Tuesday, July 31, 2012

Readings for Sunday, August 5, 2012

Hello Everyone,

Just a reminder that worship at both churches will be changing times beginning this coming Sunday through the month of August. Peace United Church will have worship beginning at 9:00 AM and Grey Eagle UMC with start worship at 10:30 AM. Please remind your friends and neighbors who attend our churches about the time change.

This week we continue with our readings about King David, in Paul’s letter to the Ephesians, and in the sixth chapter of the Gospel of John concerning the “Bread of Life”.

2 Samuel 11:26-12:13a – Last week we read about King David’s affair with Bathsheba and his orders to have Uriah killed in battle. In the verses not read this happens. In verse 11:26 what is Bathsheba’s reaction to the news of Uriah’s death. Then what does David do in verse 27? The verses in chapter 12 are God’s, through the prophet Nathan, reaction to what David has done. What does Nathan tell David about a poor farmer, his only lamb, and the rich neighbor? How does David react to the story? What does Nathan tell David beginning in verse 7? What was David’s main offense against God? Notice the order of the offenses in verse 9: killed Uriah with a sword, taken Uriah’s wife, and used the Ammonites to do the killing (see 11:16-17). Notice though in verse 10 the serious offense is the taking of Uriah’s wife. What does Nathan say David’s punishment will be? Who seems to be the ones that will suffer the most in verse 11? What is David’s reaction to Nathan’s accusation? Also notice that throughout this reading and last week’s reading that the only time Bathsheba’s name is mentioned is when David asks a servant who this woman was. She is always referred to as “Uriah’s wife” or “the wife of Uriah”. Why do you think this may be? The assigned reading cuts the story off prematurely. Who is the one that ultimately suffers (verse 14 and verses 15b-19)? How do you and we deal with a verse that says “The Lord struck the child” who was a newborn?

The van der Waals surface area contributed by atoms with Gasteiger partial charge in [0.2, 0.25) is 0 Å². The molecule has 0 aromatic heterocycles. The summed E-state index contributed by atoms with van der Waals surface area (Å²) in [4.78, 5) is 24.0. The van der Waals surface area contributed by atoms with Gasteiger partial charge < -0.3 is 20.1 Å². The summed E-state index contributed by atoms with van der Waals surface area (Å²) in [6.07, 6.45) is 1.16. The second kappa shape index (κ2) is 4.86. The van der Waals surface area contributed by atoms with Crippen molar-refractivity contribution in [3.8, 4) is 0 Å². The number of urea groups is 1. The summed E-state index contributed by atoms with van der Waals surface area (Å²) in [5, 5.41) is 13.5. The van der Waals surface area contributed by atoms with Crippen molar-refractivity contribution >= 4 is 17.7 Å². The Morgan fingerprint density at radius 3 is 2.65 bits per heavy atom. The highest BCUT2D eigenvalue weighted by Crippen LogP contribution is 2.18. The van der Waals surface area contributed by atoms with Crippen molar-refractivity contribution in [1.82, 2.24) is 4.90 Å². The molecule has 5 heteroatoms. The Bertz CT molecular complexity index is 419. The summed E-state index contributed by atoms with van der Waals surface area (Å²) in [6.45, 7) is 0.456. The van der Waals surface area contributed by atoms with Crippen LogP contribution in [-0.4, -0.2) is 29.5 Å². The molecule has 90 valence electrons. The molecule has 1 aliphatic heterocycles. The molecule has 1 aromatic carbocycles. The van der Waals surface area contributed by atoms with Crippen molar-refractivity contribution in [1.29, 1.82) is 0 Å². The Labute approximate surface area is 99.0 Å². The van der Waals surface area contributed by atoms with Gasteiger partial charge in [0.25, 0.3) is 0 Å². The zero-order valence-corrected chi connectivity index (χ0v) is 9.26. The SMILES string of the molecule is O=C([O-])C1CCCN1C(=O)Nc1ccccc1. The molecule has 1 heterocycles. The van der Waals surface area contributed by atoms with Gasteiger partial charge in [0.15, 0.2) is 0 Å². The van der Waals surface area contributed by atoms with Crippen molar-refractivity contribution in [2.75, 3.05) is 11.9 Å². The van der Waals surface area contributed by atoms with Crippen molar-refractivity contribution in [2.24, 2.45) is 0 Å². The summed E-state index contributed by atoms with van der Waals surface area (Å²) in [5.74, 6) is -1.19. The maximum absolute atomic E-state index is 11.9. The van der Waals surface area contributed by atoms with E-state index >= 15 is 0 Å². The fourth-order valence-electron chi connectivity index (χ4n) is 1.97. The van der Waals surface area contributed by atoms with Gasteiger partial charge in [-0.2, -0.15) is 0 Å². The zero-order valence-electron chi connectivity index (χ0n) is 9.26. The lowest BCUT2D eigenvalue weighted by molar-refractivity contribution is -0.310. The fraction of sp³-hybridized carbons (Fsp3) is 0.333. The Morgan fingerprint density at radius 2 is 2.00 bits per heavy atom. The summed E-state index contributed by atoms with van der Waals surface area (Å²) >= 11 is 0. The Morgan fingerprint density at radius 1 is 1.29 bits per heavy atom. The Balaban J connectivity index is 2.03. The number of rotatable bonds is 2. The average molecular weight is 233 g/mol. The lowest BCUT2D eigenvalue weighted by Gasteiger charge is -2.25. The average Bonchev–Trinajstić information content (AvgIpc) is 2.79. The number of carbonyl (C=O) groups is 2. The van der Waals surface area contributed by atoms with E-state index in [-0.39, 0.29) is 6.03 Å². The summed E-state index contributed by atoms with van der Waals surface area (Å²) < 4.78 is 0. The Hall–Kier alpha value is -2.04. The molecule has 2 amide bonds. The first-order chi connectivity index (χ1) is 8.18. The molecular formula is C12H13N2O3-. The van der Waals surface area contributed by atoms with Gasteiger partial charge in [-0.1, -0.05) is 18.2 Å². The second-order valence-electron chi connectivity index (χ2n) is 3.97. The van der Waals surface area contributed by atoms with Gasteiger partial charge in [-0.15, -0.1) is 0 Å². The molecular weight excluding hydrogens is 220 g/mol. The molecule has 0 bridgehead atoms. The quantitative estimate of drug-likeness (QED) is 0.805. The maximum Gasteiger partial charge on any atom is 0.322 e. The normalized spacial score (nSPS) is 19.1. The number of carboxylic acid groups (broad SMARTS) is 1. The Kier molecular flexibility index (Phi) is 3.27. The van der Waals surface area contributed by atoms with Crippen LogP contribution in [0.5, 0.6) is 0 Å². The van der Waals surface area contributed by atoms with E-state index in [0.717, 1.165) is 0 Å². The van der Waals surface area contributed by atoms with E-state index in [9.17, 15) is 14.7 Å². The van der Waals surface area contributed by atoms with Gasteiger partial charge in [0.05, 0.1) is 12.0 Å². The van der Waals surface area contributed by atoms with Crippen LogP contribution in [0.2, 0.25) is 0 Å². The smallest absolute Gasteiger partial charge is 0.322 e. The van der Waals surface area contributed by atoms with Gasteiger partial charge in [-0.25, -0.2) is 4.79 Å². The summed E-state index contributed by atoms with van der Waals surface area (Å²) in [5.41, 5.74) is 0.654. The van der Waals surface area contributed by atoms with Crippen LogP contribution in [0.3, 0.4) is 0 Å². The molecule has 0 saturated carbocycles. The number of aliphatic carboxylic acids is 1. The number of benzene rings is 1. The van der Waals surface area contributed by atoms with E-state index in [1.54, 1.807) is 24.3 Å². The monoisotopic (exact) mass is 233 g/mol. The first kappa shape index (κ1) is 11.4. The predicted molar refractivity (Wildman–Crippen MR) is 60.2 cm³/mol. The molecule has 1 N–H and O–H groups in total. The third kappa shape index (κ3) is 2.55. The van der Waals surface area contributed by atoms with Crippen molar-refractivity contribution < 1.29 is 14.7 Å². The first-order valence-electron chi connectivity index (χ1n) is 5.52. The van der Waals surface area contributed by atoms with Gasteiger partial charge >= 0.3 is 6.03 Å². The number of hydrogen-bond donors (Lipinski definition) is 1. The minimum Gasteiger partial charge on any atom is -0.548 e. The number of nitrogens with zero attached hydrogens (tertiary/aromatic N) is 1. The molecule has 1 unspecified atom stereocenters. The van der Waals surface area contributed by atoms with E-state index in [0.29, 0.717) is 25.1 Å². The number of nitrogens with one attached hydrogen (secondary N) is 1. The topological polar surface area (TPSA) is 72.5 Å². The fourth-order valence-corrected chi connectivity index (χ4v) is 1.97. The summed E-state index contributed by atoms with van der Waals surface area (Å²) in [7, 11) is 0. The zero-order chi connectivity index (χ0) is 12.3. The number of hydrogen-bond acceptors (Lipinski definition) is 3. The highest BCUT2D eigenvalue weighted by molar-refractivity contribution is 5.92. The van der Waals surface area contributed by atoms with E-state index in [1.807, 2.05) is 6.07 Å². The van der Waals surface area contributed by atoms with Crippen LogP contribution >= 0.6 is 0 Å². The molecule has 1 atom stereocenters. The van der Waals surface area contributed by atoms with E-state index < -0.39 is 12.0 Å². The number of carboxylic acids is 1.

Psalm 51:1-12 – There are several well known verses in this Psalm including one or two in the unread verses 13-19. Check out verses 1, 6, 10, 16, and 17. As I look at these verses, maybe they all seem familiar because I have read this Psalm numerous times. What is the anguish that the psalmist, David, is expressing. What does the heading indicate? (Note: in the TANAKH, the Jewish scriptures, the headings are given verse numbers, thus verse 1 in our Bible is verse 3 in the TANAKH Psalm 51.)

Exodus 16:2-4, 9-15 – The Israelites are wandering in the desert and have run out of food. What is their complaint in verse 3? Where would they rather be? What will God do for them in verse 4? What will be given to the Israelites in the evenings? What is given to them in the mornings? What is the meaning of the word “manna” (you may have to check your footnotes)?

Psalm 78:23-29 – The entire Psalm is recitation of the history of Israel. This section concerns the gifts of food God gave in our Exodus reading.

Ephesians 4:1-16 – These verses begin the second half of the letter which might be called an “ethical” teaching. Last week’s reading was Paul’s prayer for the church that we would all be “rooted and grounded in love.” This love is the starting point for Christian living. In verse one, who is Paul writing to? You may have to refer to the beginning of the letter, verse 1:1. What does Paul want the church to do (verse 1) and how are we do do that (verses 2-3)? Name all the “ones” in verses 4-6. How is God described in verse 6? What were we given? List the various offices that some are called to in verse 11. What is the ultimate goal of those gifts and callings in verse 12 and 13? What are we not to be in verse 14 and what should we be in verse 15? In essence we should become Christ, or the body of Christ since Christ is the head. We can only be the body of Christ if we, the Church, work together with Christ.

John 6:24-35 – This story picks up the day after Jesus fed the 5000 and the morning that he walked out to the disciples’ boat and stilled the wind (6:1-21). You may as well read verses 22 and 23. What do the people want from Jesus according to Jesus? What should the people (and by extension, we) be looking or working for (verse 27)? According to Jesus, what is the work God performs in us (verse 29)? What miracle do the people mention in verse 31? According to Jesus, what is the true miracle that God gives to the people?

Some possible sermon topics: From 2 Samuel - What is the consequence of desire that leads to sin? From Ephesians – What does it mean to live a “Christian life” rooted and grounded in love? From John – What do we desire, how is that desire misdirected, and what does God give us for what we truly need? Maybe they can all be worked into a sermon?

Have a great week serving the Lord!

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